I can't be sure if it's affectation, emulation, coincidence, misperception, or a combination of the four, but I get an Andy Warhol vibe – in person and in his output – from Bob Byington. He has a soft, clipped, occasionally high voice. He's careful in his movements and exerts control on the tone and measure of a conversation, or of a scene, just by being in the immediate vicinity and closely monitoring his own. He's intelligent and curious. He has an alien observer's understanding of men and women, registers oscilloscopic readings of sexual identity. All while coming across as laid-back and funny.
In conversations with Byington about his new movie, Registered Sex Offender, there exists a sense of beyondness. Beyond the movie, beyond moviemaking, beyond the conversation, beyond talking in general, beyond South by Southwest, beyond success. It's not willful; he doesn't mean to imply he's beyond everything. He's a personable guy, a good interview. But he's an artist: He trusts the work. As John Wilcock wrote in a watershed 1965 Village Voice profile, "If Warhol has any specific point of view, it is probably that what happens happens; he's having a ball learning how to make home movies, and it's merely gravy to him if the movies become valuable art works because he happens to have made them."
Byington's movies are at the moment much closer to home than they are to the MoMA, and the work doesn't always speak for itself. "He gives the impression that he doesn't care," Wilcock wrote of Warhol, "and yet he obviously loves the publicity that has come to him." Byington is image-conscious, media-savvy, and intent on making sure that what he has made is seen. And that the people who have helped him make it are rewarded.
"I'd like it to have a nice life," he says. "It's like maybe wanting a basketball scholarship for your kid or something. You want it to get out there a little bit. With the market changing for how people get stuff, like DVDs and downloads and whatever else, I kind of hope that the movie can make it into some type of distribution, whether we're doing it or someone else is doing it, where the word's out to a degree among people who talk about this kind of thing. It's an entertainment. I want people to be entertained by the movie. We learned a lot about what that meant."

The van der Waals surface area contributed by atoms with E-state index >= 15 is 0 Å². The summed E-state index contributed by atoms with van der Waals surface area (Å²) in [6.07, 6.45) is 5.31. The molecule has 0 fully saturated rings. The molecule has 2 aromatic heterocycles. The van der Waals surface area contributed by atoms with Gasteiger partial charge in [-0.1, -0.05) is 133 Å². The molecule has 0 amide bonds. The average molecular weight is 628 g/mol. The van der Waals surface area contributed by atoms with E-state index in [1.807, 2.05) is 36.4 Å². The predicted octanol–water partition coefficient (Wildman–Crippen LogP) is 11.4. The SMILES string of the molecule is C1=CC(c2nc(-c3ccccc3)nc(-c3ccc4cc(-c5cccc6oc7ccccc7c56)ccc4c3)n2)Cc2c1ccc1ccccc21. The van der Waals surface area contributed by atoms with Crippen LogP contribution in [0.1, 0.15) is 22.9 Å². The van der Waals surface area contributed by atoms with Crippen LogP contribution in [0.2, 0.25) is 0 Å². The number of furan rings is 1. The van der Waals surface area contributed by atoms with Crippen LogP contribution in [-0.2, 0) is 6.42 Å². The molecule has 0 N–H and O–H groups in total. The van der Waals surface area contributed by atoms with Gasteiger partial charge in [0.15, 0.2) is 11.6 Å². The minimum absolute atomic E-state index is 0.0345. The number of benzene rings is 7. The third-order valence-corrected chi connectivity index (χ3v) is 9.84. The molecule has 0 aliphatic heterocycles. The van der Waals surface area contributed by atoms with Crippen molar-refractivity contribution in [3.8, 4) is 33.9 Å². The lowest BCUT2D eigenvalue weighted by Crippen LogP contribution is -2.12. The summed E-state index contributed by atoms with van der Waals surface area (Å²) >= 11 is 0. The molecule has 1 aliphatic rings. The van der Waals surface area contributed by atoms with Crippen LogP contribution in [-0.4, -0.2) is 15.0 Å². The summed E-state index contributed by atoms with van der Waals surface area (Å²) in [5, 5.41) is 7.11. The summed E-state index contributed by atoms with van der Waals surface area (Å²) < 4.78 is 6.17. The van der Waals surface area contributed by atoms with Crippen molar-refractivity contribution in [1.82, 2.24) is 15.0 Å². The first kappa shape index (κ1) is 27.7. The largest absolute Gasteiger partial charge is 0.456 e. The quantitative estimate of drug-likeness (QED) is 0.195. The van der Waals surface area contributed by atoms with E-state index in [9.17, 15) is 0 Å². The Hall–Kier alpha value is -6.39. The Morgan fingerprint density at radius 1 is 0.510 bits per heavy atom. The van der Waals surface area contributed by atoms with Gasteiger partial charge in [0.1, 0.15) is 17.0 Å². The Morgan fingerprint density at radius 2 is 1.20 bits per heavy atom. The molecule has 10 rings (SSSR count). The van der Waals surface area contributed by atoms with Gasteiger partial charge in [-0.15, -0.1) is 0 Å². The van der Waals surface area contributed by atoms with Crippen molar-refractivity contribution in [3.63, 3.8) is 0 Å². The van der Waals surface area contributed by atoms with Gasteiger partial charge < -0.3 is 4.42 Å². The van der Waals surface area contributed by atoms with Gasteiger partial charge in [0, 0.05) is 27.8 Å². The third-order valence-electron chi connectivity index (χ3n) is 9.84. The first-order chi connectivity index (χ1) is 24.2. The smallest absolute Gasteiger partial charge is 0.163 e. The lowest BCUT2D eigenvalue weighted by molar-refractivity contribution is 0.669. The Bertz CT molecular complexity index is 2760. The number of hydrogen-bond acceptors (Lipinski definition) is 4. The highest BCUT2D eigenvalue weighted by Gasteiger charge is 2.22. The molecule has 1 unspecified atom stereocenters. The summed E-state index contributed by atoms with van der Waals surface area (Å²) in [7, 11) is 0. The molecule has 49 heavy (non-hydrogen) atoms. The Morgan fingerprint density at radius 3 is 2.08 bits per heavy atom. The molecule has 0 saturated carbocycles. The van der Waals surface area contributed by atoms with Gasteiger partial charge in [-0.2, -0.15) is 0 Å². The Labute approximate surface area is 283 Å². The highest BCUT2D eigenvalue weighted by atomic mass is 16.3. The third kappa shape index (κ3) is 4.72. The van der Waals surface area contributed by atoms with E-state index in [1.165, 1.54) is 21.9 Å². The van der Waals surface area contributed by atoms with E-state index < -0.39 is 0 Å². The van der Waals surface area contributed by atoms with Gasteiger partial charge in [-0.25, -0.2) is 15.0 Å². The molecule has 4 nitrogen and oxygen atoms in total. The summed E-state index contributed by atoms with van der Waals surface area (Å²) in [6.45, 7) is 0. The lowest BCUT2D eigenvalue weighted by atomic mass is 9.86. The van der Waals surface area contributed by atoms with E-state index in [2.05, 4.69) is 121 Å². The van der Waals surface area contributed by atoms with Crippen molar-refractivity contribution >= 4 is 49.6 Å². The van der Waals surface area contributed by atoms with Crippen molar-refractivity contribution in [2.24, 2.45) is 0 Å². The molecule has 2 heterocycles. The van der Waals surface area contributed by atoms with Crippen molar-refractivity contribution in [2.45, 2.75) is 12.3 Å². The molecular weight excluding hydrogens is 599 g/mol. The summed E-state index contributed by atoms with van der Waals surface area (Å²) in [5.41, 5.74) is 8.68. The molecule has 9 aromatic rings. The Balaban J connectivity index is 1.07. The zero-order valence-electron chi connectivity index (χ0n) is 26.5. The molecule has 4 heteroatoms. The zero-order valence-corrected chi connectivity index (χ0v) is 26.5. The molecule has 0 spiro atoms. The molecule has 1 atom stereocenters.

For RSO, a relentlessly entertaining chronology of a convicted sex offender's rehabilitation upon release, what that meant was "making jokes work. It's a really specific endeavor, and I don't think I knew that when we started," he says. "How do you make jokes work up there? Do you use reaction shots? Do you not use reaction shots? Do you use people who know how to do comedy? Do you use people who don't know how to do comedy? There's a whole ... it's my job to know what you're good at. ... I really like a mix. There was a genuine mix of sensibilities."
Radical collaboration didn't start with the Factory, and it didn't end there, but when you listen to someone talk about things in the way that Byington does, it's hard not to hear echoes of the place. He immerses his projects in options instead of paring them down. He relies on what's in his slim, unpronounced gut and on other people pulling it out and going their own way. The approach is by no means unheard of these days, but this is: His instincts are transgressive, and he figures – whether he's considering script and improvisation, predators and prey, fathers and sons, lovers and wannabe lovers, actors and nonactors, this one-sheet or that, "I'm going to face-fuck your bear" or "I see we share a similar taste in footwear" – he's at least among friends while he's exploring them. He's not in it alone.
And if he goes down, everybody's going down with him.
Bob Byington – who is from Lincoln, Neb.; went to school in Santa Cruz, Calif.; lived in Austin for as long as he can remember; opened SXSW 98 with his Olympia; won the 2004 Austin Chronicle Short Story Contest; recently received an Annenberg Film Fellowship grant from the Sundance Institute; probably paints; and wants me to tell you he's 30 although he's closer to 40 – recalls two stories about how RSO came to be. Both involve the film's twentysomething leads; both are indicative of his Warholian pursuit of the muse as budding superstar; one concerns how one would end up as the film's de facto editor and savior.